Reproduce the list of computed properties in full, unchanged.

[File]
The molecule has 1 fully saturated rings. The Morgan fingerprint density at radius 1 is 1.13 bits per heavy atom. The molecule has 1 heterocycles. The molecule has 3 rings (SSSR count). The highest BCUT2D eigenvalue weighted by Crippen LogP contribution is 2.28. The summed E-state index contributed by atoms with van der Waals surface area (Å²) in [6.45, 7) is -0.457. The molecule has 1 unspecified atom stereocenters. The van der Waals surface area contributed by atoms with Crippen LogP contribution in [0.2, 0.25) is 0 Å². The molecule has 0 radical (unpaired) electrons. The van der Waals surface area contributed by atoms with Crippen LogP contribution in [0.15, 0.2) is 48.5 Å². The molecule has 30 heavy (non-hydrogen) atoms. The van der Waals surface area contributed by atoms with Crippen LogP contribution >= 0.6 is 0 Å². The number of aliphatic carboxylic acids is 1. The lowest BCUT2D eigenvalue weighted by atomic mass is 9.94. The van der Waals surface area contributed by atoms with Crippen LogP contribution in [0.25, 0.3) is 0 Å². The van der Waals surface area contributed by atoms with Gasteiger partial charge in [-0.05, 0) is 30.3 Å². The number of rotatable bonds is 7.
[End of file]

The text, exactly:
The molecule has 1 fully saturated rings. The Morgan fingerprint density at radius 1 is 1.13 bits per heavy atom. The molecule has 1 heterocycles. The molecule has 3 rings (SSSR count). The highest BCUT2D eigenvalue weighted by Crippen LogP contribution is 2.28. The summed E-state index contributed by atoms with van der Waals surface area (Å²) in [6.45, 7) is -0.457. The molecule has 1 unspecified atom stereocenters. The van der Waals surface area contributed by atoms with Crippen LogP contribution in [0.2, 0.25) is 0 Å². The molecule has 0 radical (unpaired) electrons. The van der Waals surface area contributed by atoms with Crippen LogP contribution in [0.15, 0.2) is 48.5 Å². The molecule has 30 heavy (non-hydrogen) atoms. The van der Waals surface area contributed by atoms with Crippen LogP contribution >= 0.6 is 0 Å². The number of aliphatic carboxylic acids is 1. The lowest BCUT2D eigenvalue weighted by atomic mass is 9.94. The van der Waals surface area contributed by atoms with Crippen LogP contribution in [0.25, 0.3) is 0 Å². The van der Waals surface area contributed by atoms with Gasteiger partial charge in [-0.05, 0) is 30.3 Å². The number of rotatable bonds is 7.